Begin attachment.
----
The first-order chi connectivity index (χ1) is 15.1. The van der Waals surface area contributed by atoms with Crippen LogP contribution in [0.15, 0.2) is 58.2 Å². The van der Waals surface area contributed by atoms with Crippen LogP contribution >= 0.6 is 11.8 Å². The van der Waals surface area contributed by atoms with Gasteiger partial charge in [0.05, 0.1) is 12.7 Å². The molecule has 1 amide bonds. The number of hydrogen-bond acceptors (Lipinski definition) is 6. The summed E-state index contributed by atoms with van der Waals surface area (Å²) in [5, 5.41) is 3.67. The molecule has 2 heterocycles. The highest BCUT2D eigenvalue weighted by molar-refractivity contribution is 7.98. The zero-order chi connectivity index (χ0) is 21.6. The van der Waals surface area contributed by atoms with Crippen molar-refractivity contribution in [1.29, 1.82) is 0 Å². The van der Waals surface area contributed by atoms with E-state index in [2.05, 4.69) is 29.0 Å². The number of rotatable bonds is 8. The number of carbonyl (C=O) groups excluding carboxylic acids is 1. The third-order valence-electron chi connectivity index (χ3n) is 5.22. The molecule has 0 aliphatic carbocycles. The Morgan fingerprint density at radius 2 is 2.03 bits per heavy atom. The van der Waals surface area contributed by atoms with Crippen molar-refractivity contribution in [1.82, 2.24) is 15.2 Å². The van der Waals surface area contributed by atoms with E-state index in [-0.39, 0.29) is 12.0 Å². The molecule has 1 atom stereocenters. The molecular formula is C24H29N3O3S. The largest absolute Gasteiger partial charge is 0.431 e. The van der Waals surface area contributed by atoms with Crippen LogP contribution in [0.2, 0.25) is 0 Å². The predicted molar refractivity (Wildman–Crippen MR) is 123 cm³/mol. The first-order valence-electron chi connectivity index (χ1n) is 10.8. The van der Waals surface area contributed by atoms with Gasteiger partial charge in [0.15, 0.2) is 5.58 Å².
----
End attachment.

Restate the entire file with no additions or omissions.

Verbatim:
The first-order chi connectivity index (χ1) is 15.1. The van der Waals surface area contributed by atoms with Crippen LogP contribution in [0.15, 0.2) is 58.2 Å². The van der Waals surface area contributed by atoms with Crippen LogP contribution >= 0.6 is 11.8 Å². The van der Waals surface area contributed by atoms with Gasteiger partial charge in [0.05, 0.1) is 12.7 Å². The molecule has 1 amide bonds. The number of hydrogen-bond acceptors (Lipinski definition) is 6. The summed E-state index contributed by atoms with van der Waals surface area (Å²) in [5, 5.41) is 3.67. The molecule has 2 heterocycles. The highest BCUT2D eigenvalue weighted by molar-refractivity contribution is 7.98. The zero-order chi connectivity index (χ0) is 21.6. The van der Waals surface area contributed by atoms with Crippen molar-refractivity contribution in [1.29, 1.82) is 0 Å². The van der Waals surface area contributed by atoms with E-state index in [2.05, 4.69) is 29.0 Å². The number of rotatable bonds is 8. The number of carbonyl (C=O) groups excluding carboxylic acids is 1. The third-order valence-electron chi connectivity index (χ3n) is 5.22. The molecule has 0 aliphatic carbocycles. The Morgan fingerprint density at radius 2 is 2.03 bits per heavy atom. The van der Waals surface area contributed by atoms with Crippen molar-refractivity contribution in [1.82, 2.24) is 15.2 Å². The van der Waals surface area contributed by atoms with E-state index in [-0.39, 0.29) is 12.0 Å². The molecule has 1 atom stereocenters. The molecular formula is C24H29N3O3S. The largest absolute Gasteiger partial charge is 0.431 e. The van der Waals surface area contributed by atoms with Crippen LogP contribution in [0.2, 0.25) is 0 Å². The predicted molar refractivity (Wildman–Crippen MR) is 123 cm³/mol. The first-order valence-electron chi connectivity index (χ1n) is 10.8. The van der Waals surface area contributed by atoms with Gasteiger partial charge in [0.15, 0.2) is 5.58 Å².